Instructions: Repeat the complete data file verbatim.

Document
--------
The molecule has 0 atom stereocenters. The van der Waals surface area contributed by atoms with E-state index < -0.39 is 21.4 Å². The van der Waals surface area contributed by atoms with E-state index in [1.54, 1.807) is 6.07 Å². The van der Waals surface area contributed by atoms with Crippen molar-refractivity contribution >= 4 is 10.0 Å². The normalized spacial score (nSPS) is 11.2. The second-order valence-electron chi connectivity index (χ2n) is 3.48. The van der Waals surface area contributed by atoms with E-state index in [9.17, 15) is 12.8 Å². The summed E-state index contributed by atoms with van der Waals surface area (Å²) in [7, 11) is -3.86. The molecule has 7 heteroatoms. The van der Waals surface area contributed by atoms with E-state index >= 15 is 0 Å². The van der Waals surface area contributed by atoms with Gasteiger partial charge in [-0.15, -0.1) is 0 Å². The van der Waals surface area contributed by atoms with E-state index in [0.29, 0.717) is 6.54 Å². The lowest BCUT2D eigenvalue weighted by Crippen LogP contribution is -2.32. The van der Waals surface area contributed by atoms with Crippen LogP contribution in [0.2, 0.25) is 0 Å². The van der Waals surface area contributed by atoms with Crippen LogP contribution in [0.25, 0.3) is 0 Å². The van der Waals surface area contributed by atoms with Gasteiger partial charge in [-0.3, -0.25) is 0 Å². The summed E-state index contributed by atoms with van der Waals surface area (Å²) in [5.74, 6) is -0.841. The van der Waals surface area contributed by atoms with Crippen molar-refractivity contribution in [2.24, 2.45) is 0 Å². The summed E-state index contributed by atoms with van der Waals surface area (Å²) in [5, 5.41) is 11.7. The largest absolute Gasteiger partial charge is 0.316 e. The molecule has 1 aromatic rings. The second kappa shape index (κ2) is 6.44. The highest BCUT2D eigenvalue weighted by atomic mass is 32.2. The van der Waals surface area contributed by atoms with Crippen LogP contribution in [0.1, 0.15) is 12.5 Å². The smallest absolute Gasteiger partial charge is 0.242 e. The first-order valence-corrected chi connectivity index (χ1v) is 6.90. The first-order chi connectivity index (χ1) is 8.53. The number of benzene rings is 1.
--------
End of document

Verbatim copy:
The molecule has 0 atom stereocenters. The van der Waals surface area contributed by atoms with E-state index < -0.39 is 21.4 Å². The van der Waals surface area contributed by atoms with E-state index in [1.54, 1.807) is 6.07 Å². The van der Waals surface area contributed by atoms with Crippen molar-refractivity contribution >= 4 is 10.0 Å². The normalized spacial score (nSPS) is 11.2. The second-order valence-electron chi connectivity index (χ2n) is 3.48. The van der Waals surface area contributed by atoms with E-state index in [9.17, 15) is 12.8 Å². The summed E-state index contributed by atoms with van der Waals surface area (Å²) in [7, 11) is -3.86. The molecule has 7 heteroatoms. The van der Waals surface area contributed by atoms with E-state index >= 15 is 0 Å². The van der Waals surface area contributed by atoms with Gasteiger partial charge in [-0.15, -0.1) is 0 Å². The van der Waals surface area contributed by atoms with E-state index in [0.29, 0.717) is 6.54 Å². The lowest BCUT2D eigenvalue weighted by Crippen LogP contribution is -2.32. The van der Waals surface area contributed by atoms with Crippen LogP contribution in [0.2, 0.25) is 0 Å². The van der Waals surface area contributed by atoms with Crippen LogP contribution in [0.25, 0.3) is 0 Å². The van der Waals surface area contributed by atoms with Gasteiger partial charge in [-0.3, -0.25) is 0 Å². The summed E-state index contributed by atoms with van der Waals surface area (Å²) in [5.74, 6) is -0.841. The van der Waals surface area contributed by atoms with Crippen molar-refractivity contribution in [2.24, 2.45) is 0 Å². The summed E-state index contributed by atoms with van der Waals surface area (Å²) in [5, 5.41) is 11.7. The largest absolute Gasteiger partial charge is 0.316 e. The molecule has 1 aromatic rings. The second kappa shape index (κ2) is 6.44. The highest BCUT2D eigenvalue weighted by atomic mass is 32.2. The van der Waals surface area contributed by atoms with Crippen LogP contribution in [0.1, 0.15) is 12.5 Å². The smallest absolute Gasteiger partial charge is 0.242 e. The first-order valence-corrected chi connectivity index (χ1v) is 6.90. The first-order chi connectivity index (χ1) is 8.53. The number of benzene rings is 1.